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Millionaire playboy Tony Stark (Robert Downey Jr.) is dying, by his own hand. The Iron Man suit he uses to effectively globalise world peace is actually killing him, poisoning his blood. But he also has to deal with Russian scientist Ivan Vanko (Mickey Rourke) seeking revenge for his father who was disgraced and discharged from Stark Industries and the Soviet government in the 70s. Vanko has developed supercharged electric whips that almost destroy Stark at the Monaco Grand Prix which sparks the attention of rival arms deals Justin Hammer (Sam Rockwell) who will do anything to bring Stark Industries down.
Like most sequels this is focused on revenge and it promises so much yet fails to really deliver. Starks blood poisoning is barely dealt with and nor is his relationship with Pepper Potts (Gwyneth Paltrow). Mickey Rourke is excellent as super villain Whiplash but is surprisingly underused, confined to a laboratory for most of middle part of the film. Instead the film tends to serve as a vehicle for the upcoming Captain America: The First Avenger and The Avengers movie.
Starting so brightly the film seems to fall away as it progresses and the action packed ending is very much a mirror of the firsts climax but suffering perhaps a touch too much Revenge of the Fallen featured robo-bashing. It’s not as if Iron Man 2 doesn’t contain the elements to make it great. Performances from Downey Jr., Rourke and Sam Rockwell’s weasel-like arms dealer are all top drawer, which director Jon Favreau could obviously tell as he keeps Stark out of the suit as much as he can to focus on RDJ.
Making his appearance in the bonus scene at the end of the first Iron Man, Samuel L. Jackson returns with “furious vengeance” as Nick Fury, director of SHIELD with far more lines than before. With the help of Natalia Romanoff (Scarlett Johansson) they manage to push The Avenger Initiative and practically save Tony from his blood poisoning in minutes, something that I felt was a strong disappointment. The whole handling of Stark’s slow death wasn’t handled well enough, much like his alcoholism there was potential here for a deep and dark storyline however we gloss over it.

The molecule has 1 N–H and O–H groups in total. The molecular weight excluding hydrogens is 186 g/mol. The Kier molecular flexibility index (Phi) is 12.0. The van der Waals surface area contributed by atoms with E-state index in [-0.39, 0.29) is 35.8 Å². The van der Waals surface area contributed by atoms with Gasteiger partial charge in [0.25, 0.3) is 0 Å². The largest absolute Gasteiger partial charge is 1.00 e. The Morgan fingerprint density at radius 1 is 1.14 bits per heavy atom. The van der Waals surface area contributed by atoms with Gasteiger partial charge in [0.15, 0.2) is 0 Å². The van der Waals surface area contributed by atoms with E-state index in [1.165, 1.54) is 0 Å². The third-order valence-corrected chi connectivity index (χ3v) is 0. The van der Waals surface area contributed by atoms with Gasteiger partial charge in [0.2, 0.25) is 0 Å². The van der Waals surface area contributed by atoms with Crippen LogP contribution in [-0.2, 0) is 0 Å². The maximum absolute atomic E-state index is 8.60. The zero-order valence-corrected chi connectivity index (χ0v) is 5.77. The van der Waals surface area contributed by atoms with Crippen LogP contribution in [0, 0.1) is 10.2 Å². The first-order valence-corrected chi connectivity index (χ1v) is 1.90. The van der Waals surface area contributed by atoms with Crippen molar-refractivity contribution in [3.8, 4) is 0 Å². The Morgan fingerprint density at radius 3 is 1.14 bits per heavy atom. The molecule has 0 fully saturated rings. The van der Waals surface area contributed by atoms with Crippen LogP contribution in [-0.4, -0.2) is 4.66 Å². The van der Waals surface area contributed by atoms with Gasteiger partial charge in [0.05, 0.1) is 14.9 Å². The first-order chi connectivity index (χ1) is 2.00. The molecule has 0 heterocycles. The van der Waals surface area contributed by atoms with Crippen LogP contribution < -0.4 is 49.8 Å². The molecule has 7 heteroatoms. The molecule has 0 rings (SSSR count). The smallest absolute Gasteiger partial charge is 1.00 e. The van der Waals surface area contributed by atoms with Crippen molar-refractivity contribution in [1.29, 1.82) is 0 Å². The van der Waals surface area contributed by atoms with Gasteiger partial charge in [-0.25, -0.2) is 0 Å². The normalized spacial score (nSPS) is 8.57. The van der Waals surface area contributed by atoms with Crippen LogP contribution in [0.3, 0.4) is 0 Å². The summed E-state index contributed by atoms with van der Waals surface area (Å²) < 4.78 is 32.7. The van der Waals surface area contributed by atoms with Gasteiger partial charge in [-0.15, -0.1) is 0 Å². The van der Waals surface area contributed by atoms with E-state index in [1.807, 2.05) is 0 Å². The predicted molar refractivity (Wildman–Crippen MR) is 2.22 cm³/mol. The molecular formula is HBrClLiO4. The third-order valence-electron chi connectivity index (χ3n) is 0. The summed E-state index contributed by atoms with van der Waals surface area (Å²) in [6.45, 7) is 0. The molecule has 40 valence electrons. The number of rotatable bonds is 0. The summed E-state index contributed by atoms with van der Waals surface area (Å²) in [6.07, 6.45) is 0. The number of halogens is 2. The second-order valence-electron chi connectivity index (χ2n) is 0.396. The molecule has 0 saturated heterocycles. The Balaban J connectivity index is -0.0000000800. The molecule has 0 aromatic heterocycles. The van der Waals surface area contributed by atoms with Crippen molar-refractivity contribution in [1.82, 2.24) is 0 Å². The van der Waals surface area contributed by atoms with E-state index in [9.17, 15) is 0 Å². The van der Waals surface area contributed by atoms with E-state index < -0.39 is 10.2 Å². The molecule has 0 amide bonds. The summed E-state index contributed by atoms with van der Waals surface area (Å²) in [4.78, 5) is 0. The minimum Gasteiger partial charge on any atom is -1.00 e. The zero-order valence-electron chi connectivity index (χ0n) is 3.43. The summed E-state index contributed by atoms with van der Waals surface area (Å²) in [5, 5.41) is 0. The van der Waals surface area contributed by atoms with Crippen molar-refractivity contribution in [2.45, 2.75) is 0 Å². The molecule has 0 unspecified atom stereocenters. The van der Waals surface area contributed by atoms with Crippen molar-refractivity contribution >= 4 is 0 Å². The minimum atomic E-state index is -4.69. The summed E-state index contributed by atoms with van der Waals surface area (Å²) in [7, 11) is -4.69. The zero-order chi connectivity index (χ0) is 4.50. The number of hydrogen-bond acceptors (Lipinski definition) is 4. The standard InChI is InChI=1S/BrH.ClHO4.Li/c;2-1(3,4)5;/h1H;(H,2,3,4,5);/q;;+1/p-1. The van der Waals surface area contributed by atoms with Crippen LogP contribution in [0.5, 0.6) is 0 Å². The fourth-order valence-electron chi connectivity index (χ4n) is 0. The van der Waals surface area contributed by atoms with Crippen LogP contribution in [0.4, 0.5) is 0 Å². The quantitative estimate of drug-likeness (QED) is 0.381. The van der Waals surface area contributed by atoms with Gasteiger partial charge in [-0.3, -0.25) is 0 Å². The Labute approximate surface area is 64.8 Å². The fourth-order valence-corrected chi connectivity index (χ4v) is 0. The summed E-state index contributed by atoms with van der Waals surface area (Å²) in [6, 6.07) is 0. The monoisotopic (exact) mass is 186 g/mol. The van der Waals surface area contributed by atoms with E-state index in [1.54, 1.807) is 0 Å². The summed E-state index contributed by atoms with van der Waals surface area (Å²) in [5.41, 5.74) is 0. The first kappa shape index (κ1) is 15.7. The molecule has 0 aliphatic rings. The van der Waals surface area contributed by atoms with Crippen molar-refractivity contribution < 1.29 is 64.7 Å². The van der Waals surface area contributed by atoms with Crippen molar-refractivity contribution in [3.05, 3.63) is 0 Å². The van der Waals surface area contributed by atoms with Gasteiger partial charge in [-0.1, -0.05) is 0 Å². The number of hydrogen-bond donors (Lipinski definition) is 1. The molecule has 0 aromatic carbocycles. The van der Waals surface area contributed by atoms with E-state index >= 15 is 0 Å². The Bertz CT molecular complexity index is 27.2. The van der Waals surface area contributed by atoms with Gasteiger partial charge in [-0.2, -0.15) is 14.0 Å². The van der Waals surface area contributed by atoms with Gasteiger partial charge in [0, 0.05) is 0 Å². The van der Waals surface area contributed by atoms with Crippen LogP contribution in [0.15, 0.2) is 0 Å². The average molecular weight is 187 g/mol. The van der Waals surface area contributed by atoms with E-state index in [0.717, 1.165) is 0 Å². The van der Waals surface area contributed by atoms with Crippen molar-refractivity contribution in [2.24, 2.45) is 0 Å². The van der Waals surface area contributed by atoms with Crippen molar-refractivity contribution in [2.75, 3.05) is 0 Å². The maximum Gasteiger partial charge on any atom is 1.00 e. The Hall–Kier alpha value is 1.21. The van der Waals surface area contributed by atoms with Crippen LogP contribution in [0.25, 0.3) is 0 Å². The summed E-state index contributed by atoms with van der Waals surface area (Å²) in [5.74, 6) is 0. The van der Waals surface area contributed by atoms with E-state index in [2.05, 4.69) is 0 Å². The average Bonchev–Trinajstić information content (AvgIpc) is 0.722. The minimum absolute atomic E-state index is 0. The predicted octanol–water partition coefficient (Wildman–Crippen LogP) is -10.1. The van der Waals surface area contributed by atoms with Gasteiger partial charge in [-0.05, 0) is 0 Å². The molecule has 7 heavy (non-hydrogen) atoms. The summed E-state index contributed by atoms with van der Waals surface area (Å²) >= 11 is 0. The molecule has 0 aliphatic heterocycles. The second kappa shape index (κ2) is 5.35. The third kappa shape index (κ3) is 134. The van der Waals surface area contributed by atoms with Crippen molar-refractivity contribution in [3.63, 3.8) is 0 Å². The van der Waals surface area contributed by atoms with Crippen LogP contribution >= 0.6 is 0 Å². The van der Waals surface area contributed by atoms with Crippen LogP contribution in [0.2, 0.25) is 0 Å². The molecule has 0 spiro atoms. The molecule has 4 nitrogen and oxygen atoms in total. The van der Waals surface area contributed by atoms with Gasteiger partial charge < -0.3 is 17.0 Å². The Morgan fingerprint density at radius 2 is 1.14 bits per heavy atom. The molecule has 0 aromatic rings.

One of the biggest bugbears was the recasting of Jim Rhodes, originally Terence Howard in Iron Man and replaced by Don Cheadle in 2. There is still no definitive answer as to why the recast, Howard claims he had terms in place but that “the contracts that we write and sign arent worth the paper that they’re printed on sometimes”.
War Machine, with Don Cheadle, appears in Iron Man 2 but again it’s all a bit of an anti-climax. In the original we get Rhodes look at the earlier mark Iron Man costume and say “next time”, yet War Machine is very much a bit part and Cheadle’s performance is very below the radar, bland almost. Certainly it wasn’t something you’d expect of an Academy Award nominated actor.
The film contains a number of good elements, a couple great when they’re considered individually but put them together and something just doesn’t click. This becomes less of a sequel and feels more like a prequel, perhaps something Marvel were plotting all along? With Spider-Man reboots in place they can now change the iconic history there to bring Spidey into the Avenger Initiative as well. Iron Man 2 is certainly worth a watch and it is enjoyable but you leave with the feeling that it could’ve been something more.